I was also thrown off a little by the fact that the land segment was titled “the mole”.  I didn’t find out until after the movie, but “the mole” refers to the large concrete jetties they used to facilitate the evacuation of troops.  It’s a nice detail, but it seems inconsistent when the other segments are simply titled “the sea” and “the air”.

Despite these minor qualms though, the unique chronology of the film is what makes it so great.  It tightens the pacing, making sure that we’re never at ease or too far away from the action.  And this is underscored by the tense soundtrack, which features a low ticking noise that gets faster and louder the closer you get to something bad happening.

This non-linearity becomes an integral part of the film’s themes as well.  “Dunkirk”, at its core, is about the small victories in the face of a massive failure.  Historically, the battle of Dunkirk was a bitter and devastating defeat for the Allies.  They were forced to retreat all the way to the town of Dunkirk, where they were surrounded by the Germans and had to wait for rescue.  The movie captures the sense of hopelessness the event must have inspired in the Allied soldiers.  And the non-linear style of it allows us to see the struggles from land, sea, and air, which gives us a compelling overview of the entire event instead of focusing on a small group of people within the event itself.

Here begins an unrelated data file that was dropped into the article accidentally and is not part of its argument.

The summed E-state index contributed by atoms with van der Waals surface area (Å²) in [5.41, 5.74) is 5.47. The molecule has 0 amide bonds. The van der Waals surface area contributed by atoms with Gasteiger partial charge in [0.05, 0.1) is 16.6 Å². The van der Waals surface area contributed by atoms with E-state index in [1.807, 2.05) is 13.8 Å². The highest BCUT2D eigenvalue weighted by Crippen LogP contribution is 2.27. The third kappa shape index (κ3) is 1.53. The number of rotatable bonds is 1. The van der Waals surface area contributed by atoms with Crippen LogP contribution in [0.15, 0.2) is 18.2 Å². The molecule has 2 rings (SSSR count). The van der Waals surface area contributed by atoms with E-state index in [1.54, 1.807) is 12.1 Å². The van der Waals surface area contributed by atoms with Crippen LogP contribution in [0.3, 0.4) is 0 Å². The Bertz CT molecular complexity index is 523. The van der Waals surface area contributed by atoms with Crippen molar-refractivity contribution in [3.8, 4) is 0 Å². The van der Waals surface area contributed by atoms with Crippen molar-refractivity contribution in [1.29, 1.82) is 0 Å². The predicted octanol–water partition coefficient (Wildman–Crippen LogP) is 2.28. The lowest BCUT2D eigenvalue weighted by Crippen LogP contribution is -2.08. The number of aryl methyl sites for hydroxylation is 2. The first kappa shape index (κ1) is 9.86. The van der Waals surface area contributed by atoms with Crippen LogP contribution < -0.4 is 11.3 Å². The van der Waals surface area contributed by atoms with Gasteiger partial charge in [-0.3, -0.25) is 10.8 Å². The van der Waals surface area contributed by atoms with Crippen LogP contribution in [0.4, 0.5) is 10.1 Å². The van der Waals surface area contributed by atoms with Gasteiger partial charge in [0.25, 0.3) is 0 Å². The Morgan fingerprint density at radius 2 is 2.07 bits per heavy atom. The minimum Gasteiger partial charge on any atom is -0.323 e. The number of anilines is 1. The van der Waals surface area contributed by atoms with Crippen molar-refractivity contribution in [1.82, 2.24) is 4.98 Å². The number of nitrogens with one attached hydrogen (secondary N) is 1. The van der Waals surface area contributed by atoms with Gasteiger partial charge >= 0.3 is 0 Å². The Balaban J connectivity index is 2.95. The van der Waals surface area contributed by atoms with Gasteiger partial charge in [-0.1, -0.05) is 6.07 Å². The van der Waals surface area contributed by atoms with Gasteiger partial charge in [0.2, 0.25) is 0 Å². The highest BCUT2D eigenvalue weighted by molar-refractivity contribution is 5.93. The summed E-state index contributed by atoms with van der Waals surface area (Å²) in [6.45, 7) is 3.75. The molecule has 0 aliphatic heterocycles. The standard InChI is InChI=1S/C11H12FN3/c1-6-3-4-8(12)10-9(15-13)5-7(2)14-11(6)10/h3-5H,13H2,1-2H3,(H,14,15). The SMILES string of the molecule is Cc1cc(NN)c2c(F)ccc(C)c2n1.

The movie does give us key characters to observe all the happenings through, but in the end it is about the Dunkirk battle itself.  And even though we feel a sense of triumph by the end, it is tempered by the knowledge that this was a bitter defeat for the Allied forces.  The movie culminates with a reading of the famous “we shall fight on the beaches” speech by Winston Churchill, but the rousing words are at one point superimposed over a shot of empty infantry helmets lying on the beaches, reminding us of the toll Dunkirk took.